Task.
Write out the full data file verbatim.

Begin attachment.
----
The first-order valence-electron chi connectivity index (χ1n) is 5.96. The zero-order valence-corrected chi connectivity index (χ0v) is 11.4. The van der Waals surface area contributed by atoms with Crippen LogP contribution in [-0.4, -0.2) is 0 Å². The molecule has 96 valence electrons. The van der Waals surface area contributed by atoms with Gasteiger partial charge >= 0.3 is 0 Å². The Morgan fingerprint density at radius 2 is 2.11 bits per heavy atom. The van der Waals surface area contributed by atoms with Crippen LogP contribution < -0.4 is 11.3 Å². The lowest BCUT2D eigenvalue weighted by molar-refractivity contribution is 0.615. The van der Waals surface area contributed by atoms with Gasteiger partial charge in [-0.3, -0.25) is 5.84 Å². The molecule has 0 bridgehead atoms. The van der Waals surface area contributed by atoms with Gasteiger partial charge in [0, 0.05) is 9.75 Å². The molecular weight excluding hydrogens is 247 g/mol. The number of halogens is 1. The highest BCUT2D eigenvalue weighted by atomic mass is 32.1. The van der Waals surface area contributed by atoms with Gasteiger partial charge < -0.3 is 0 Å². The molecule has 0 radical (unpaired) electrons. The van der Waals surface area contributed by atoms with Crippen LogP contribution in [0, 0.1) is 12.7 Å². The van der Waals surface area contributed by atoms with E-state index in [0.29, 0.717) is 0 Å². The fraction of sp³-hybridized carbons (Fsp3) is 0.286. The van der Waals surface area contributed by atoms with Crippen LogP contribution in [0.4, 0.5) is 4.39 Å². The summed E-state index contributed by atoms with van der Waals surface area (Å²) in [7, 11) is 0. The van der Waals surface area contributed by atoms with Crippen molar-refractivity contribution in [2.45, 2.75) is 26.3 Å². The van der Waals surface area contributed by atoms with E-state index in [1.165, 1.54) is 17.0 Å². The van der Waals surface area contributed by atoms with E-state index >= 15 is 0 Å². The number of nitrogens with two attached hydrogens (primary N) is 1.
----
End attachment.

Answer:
The first-order valence-electron chi connectivity index (χ1n) is 5.96. The zero-order valence-corrected chi connectivity index (χ0v) is 11.4. The van der Waals surface area contributed by atoms with Crippen LogP contribution in [-0.4, -0.2) is 0 Å². The molecule has 96 valence electrons. The van der Waals surface area contributed by atoms with Gasteiger partial charge >= 0.3 is 0 Å². The Morgan fingerprint density at radius 2 is 2.11 bits per heavy atom. The van der Waals surface area contributed by atoms with Crippen LogP contribution < -0.4 is 11.3 Å². The lowest BCUT2D eigenvalue weighted by molar-refractivity contribution is 0.615. The van der Waals surface area contributed by atoms with Gasteiger partial charge in [-0.3, -0.25) is 5.84 Å². The molecule has 0 bridgehead atoms. The van der Waals surface area contributed by atoms with Gasteiger partial charge in [0, 0.05) is 9.75 Å². The molecular weight excluding hydrogens is 247 g/mol. The number of halogens is 1. The highest BCUT2D eigenvalue weighted by atomic mass is 32.1. The van der Waals surface area contributed by atoms with Gasteiger partial charge < -0.3 is 0 Å². The molecule has 0 radical (unpaired) electrons. The van der Waals surface area contributed by atoms with Crippen LogP contribution in [0, 0.1) is 12.7 Å². The van der Waals surface area contributed by atoms with E-state index in [0.29, 0.717) is 0 Å². The fraction of sp³-hybridized carbons (Fsp3) is 0.286. The van der Waals surface area contributed by atoms with Crippen LogP contribution in [0.4, 0.5) is 4.39 Å². The summed E-state index contributed by atoms with van der Waals surface area (Å²) in [7, 11) is 0. The van der Waals surface area contributed by atoms with Crippen molar-refractivity contribution in [2.45, 2.75) is 26.3 Å². The van der Waals surface area contributed by atoms with E-state index in [1.165, 1.54) is 17.0 Å². The van der Waals surface area contributed by atoms with E-state index >= 15 is 0 Å². The number of nitrogens with two attached hydrogens (primary N) is 1.